11. Measures should also be taken to ensure that not only migrants are well informed about their entitlement to use the health system, but that health care professionals at all levels are also aware of these rights.

D. Accessibility of the health system

12. Programmes for migrants should be aimed at improving knowledge about health and illness, the way the health system works and entitlements to health services. In order to be effective, such programmes should be carefully designed and targeted. Efforts to improve “health literacy” should take into account migrants’ own concepts and values concerning health, and an “outreaching” approach may be required.

13. Barriers to the accessibility of health services may have to be removed in order to help migrants find their way in the health system. The issue of language barriers should be addressed following the guidelines under paragraphs 15 and 16 below, and services should match the needs, culture and social situation of migrants. Practical difficulties such as inconvenient locations or opening times, and overly complicated registration or admission procedures, should be reduced as far as possible.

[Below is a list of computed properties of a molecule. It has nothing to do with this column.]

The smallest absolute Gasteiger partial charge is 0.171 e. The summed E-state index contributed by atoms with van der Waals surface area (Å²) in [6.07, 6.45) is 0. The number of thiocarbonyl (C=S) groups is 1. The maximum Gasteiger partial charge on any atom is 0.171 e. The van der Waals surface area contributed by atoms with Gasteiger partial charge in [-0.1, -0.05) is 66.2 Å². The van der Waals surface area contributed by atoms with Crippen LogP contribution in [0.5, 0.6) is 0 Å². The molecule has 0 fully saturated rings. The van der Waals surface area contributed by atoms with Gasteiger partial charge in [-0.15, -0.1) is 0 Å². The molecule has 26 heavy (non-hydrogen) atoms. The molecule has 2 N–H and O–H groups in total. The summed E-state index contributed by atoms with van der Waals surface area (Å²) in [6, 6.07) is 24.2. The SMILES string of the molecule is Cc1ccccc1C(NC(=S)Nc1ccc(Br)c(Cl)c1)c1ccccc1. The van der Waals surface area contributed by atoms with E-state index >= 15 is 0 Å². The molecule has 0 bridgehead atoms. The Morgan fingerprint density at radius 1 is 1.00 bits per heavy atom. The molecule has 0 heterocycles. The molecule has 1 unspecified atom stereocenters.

14. Training and education programmes should make health care professionals aware of barriers to access within the health care system (for example inappropriate referrals for secondary care, inadequate diagnostic procedures or discriminatory assumptions about the treatments which are suitable for migrants).

E. Quality of health services

15. The provision of high-quality interpreting services, as well as translated versions of written information, should be promoted by relevant authorities in order to improve both the accessibility and the quality of health care for migrants.

16. Consideration should be given to all available methods of reducing language barriers, including translation by telephone and video, face-to-face interpretation, the provision of “intercultural mediators” and helping migrants to learn the language of the host country. Dependence on informal, untrained interpreters, in particular family members, should be avoided.

17. Efforts should be made to improve the relevance and appropriateness of health services for migrants, making use of the insights and experience that have been gained over the past forty years in a wide range of countries.

18. Existing health services have been developed to meet the requirements of the majority population and may not be well adapted to meeting the needs of migrants. Offering the same services to all users in a diverse population may result in many users receiving a lower standard of care.